Pacepa said that "among the leaders of Moscow's satellite intelligence services there was unanimous agreement that the KGB had been involved in the assassination of President Kennedy", and that KGB fingerprints are all over Lee Harvey Oswald and his killer Jack Ruby. Pacepa has since had a book published on the topic, Programmed to Kill: Lee Harvey Oswald, the Soviet KGB, and the Kennedy Assassination, in which he asserts that Soviet Premier Nikita Khrushchev ordered Kennedy's assassination. Khrushchev is said to have annulled the plan, but Soviet agents were unable to reach Oswald before Khrushchev's annulment order could be executed.
In a review of Pacepa's book published in Human Events, Michael Ledeen, former adviser for terrorism to President Reagan, writes: "A new book from General Ion Mihai Pacepa is cause for celebration, because he is among a tiny handful of people who know a lot about the intelligence services of the Soviet Empire, and because he writes about it with rare lucidity, always with an eye to helping us understand our world. His first book, 'Red Horizons,'is indubitably the most brilliant portrait of a Communist regime I've ever read. 'Programmed to Kill' is equally fascinating. Pacepa painstakingly takes us through the documentary evidence, including invaluable material on Soviet bloc cyphers that throws new light on Oswald's letters to KGB officers in Washington and Mexico City. … No novelist could have written a more exciting story, made all the more compelling because of Pacepa's first-hand involvement in the Russians' efforts to hide their Oswald connection."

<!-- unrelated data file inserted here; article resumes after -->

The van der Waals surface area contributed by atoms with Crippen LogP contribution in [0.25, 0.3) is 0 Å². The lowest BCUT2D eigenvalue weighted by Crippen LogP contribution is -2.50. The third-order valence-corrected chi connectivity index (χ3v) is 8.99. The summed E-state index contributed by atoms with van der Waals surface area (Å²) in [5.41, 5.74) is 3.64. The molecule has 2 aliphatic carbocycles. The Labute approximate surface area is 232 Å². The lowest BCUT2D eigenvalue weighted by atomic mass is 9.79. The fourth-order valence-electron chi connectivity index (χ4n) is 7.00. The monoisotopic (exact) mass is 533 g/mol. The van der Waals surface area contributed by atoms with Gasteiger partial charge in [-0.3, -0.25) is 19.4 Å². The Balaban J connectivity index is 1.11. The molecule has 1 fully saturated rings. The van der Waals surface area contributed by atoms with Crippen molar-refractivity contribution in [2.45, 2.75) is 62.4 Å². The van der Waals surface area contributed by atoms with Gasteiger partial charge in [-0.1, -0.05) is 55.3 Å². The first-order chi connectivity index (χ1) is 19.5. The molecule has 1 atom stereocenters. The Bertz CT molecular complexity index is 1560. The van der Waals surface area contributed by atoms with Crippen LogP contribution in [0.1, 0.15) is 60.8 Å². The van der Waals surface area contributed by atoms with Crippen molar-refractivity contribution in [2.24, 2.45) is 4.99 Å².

In H-Net Reviews, Professor Stan Weeber (McNesse State University) states that "Programmed to Kill is a superb new paradigmatic work on the death of President Kennedy." The review explains that "when successful, a new paradigm essentially connects the dots of the evidence in an extraordinary way to paint a new picture. Pacepa exceeds all prior expectations in this regard. His appendix entitled 'Connecting the Dots' provides a timeline of Oswald’s life, along with Pacepa’s parenthetical commentary showing how his book has illuminated the facts of the Kennedy case. This allows the reader to compare what the author has contributed alongside what is already known." Professor Weeber concluded: " From the most casual reader to the serious student preparing his or her own magnum opus, this book is a “must read” for everyone interested in the assassination of President Kennedy."
According to author Joseph Goulden in The Washington Times, Pacepa's belated account "rests rather flimsily on circumstantial evidence and supposition."
In a 2006 article written during the Second Lebanon War, Pacepa says the Soviet Union spread anti-Semitic propaganda across the Middle East to increase hatred for the Jews, and by extension Israel and America. Pacepa writes that Soviet propagandists described America as a "Jewish fiefdom" and spread the idea that Israel planned to make the Islamic Middle East into a "Jewish colony." Furthermore, he describes Russia's alleged role in propagating and funding terrorist groups.